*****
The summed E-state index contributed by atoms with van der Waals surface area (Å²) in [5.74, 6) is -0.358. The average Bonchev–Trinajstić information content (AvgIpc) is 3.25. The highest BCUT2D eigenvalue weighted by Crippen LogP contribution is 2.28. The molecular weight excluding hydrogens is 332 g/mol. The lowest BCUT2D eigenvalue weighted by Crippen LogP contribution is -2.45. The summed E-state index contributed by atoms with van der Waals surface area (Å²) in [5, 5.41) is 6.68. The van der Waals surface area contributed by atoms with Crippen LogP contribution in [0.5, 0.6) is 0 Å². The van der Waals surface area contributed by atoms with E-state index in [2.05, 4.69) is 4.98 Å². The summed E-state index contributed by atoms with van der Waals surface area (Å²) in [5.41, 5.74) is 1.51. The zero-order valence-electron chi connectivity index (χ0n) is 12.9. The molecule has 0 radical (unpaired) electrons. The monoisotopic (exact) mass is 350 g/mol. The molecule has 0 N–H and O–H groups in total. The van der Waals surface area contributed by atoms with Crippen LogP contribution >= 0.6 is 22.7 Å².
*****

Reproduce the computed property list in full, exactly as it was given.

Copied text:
The summed E-state index contributed by atoms with van der Waals surface area (Å²) in [5.74, 6) is -0.358. The average Bonchev–Trinajstić information content (AvgIpc) is 3.25. The highest BCUT2D eigenvalue weighted by Crippen LogP contribution is 2.28. The molecular weight excluding hydrogens is 332 g/mol. The lowest BCUT2D eigenvalue weighted by Crippen LogP contribution is -2.45. The summed E-state index contributed by atoms with van der Waals surface area (Å²) in [5, 5.41) is 6.68. The van der Waals surface area contributed by atoms with Crippen LogP contribution in [0.5, 0.6) is 0 Å². The van der Waals surface area contributed by atoms with E-state index in [2.05, 4.69) is 4.98 Å². The summed E-state index contributed by atoms with van der Waals surface area (Å²) in [5.41, 5.74) is 1.51. The zero-order valence-electron chi connectivity index (χ0n) is 12.9. The molecule has 0 radical (unpaired) electrons. The monoisotopic (exact) mass is 350 g/mol. The molecule has 0 N–H and O–H groups in total. The van der Waals surface area contributed by atoms with Crippen LogP contribution >= 0.6 is 22.7 Å².